Sustainable swimwear shopping means that you don’t have to worry about the sea soaking in plastic from your bathers while you soak in the sun!
Summer may have come to an official end, but the plastics from your bathers might still be at the beach!
Plant-based, sustainable plastics may hold many of the answers to our plastic problems.
It’s time to get glam in a green way.
Every festival in Australia sends countless bits of glitter down the drain (and into the ocean). But you can still shine on – in bio-glitter.
The science is clear but to improve plastic literacy, we need the arts. Here’s why.
MotionWorksFilmStudio / shutterstock
Microbeads from cosmetics are just a drop in the ocean. Other microplastics are more pervasive and just as dangerous.
Glitter – it gets everywhere.
Once unleashed, glitter gets everywhere – not just in your house, but into the environment. Time to call a halt to the glitter explosion.
Fotos593 / shutterstock
We should look instead at the successful fight to save the ozone layer.
Taxing plastic takeaway boxes will help to reduce the massive amount of plastic which is dumped into the oceans.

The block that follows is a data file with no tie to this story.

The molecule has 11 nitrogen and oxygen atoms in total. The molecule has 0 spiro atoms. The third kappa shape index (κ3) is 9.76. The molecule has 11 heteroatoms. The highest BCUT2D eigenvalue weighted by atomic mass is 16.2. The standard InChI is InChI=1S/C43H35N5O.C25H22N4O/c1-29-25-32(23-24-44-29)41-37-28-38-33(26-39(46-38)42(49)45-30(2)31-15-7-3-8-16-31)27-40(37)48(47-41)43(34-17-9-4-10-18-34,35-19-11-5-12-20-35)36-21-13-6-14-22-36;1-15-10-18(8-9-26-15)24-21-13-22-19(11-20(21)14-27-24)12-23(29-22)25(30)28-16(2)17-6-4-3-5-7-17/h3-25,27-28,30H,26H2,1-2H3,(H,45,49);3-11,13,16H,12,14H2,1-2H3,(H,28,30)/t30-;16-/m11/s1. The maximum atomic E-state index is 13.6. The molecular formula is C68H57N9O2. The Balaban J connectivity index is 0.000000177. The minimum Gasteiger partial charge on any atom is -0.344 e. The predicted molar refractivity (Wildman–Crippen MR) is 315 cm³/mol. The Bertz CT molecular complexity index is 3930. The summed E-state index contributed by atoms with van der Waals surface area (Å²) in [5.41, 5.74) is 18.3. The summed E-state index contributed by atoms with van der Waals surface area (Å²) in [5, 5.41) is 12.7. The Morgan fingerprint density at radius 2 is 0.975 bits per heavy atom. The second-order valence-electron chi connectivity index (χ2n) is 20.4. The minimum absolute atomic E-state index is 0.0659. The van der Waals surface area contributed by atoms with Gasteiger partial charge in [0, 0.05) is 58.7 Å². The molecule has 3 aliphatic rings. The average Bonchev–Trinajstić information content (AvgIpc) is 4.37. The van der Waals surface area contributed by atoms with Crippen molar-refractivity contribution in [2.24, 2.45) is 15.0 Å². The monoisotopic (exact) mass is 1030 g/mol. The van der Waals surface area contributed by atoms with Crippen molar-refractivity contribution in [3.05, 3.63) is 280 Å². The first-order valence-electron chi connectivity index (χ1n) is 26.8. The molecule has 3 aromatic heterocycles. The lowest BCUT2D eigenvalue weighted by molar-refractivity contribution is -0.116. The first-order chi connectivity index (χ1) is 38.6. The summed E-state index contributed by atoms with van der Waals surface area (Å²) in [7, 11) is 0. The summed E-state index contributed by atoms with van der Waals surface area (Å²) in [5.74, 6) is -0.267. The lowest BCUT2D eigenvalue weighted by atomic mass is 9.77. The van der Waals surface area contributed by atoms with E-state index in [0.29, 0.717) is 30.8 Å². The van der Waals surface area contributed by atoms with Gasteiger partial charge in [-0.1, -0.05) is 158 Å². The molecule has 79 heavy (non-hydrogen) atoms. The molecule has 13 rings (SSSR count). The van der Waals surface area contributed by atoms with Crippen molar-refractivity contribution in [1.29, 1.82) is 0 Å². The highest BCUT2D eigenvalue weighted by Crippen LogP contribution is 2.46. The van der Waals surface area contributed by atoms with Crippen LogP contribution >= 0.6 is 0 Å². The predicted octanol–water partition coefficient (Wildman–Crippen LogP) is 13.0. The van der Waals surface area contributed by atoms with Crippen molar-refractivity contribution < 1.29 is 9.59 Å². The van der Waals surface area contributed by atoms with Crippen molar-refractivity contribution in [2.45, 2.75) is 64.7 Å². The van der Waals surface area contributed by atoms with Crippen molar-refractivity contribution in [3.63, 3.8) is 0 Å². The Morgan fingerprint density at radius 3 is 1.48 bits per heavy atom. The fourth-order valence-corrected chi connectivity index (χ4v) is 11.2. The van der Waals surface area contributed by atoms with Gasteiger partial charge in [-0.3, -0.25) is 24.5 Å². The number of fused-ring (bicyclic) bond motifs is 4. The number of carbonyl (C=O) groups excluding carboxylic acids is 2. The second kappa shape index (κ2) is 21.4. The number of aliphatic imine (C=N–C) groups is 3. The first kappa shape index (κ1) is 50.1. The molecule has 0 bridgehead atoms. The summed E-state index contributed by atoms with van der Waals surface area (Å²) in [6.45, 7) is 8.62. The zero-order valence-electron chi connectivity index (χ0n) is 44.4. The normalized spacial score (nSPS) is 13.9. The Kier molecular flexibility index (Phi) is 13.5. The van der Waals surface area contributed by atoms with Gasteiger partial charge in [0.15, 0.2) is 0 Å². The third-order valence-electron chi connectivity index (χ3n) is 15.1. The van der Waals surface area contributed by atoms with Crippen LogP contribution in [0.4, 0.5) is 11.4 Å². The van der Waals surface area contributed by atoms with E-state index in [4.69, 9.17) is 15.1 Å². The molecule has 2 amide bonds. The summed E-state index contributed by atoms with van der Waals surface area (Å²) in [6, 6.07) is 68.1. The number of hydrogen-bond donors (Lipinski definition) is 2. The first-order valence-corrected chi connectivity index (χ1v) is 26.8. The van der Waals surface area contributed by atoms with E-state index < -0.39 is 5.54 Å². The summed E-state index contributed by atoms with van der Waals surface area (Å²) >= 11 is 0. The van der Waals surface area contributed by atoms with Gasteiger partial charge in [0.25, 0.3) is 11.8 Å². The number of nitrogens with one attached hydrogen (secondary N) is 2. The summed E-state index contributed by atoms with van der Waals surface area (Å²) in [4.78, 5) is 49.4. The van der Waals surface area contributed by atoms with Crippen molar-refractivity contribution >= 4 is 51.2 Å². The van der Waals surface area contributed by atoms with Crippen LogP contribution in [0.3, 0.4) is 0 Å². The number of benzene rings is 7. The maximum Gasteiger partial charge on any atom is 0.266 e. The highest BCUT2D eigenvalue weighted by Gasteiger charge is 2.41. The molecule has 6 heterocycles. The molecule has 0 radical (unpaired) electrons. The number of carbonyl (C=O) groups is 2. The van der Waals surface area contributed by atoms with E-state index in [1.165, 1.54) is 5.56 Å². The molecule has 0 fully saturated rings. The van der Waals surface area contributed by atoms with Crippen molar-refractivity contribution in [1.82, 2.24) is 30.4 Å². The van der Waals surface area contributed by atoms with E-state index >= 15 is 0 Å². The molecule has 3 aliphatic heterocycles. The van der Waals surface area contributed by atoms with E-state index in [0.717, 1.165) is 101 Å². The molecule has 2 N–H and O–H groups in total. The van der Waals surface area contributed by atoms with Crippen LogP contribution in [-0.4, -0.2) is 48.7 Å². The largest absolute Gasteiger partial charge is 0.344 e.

Research suggests much drinking water contains plastic microparticles.
Tiny fibres from washing machines are being eaten by a multitude of marine species.
The researchers found nearly 38 million pieces of plastic rubbish on Henderson Island, in one of the remotest parts of the ocean.
Plastics pose a major threat to seabirds and other animals, and most don't ever break down - they just break up. Every piece of petrochemical-derived plastic ever made still exists on the planet.
Microplastics are a major ecological concern causing damage to marine life.
Microfibres and microplastics are a massive problem for marine life. Once ingested, they
severely affect marine animals ability to eat. There's also concerns about their toxicity.
Around 94% of litter on South African beaches is made of plastic, of which 77% is packaging.
Waste plastic affects marine life significantly but better education and recyclable plastics could go a long way in resolving this issue.
Plastic fragments found in dissected fish.
Algalita Marine Research and Education
Dave West from the environmental group Boomerang Alliance told Fairfax that if you've got an average seafood diet in Australia, you're probably ingesting about 11,000 plastic pieces a year. Is that right?
Microplastics sample collected in a plankton net trawl in the North Pacific subtropical gyre from the SSV Robert C Seamans.
Giora Proskurowski/Sea Education Association
New method tallies microplastics in southern oceans, yielding a total that's 37 times higher than previous estimates.
California is the latest state to attempt to ban microplastics from consumer care products. Why these commonly used microbeads are causing major health and environmental problems.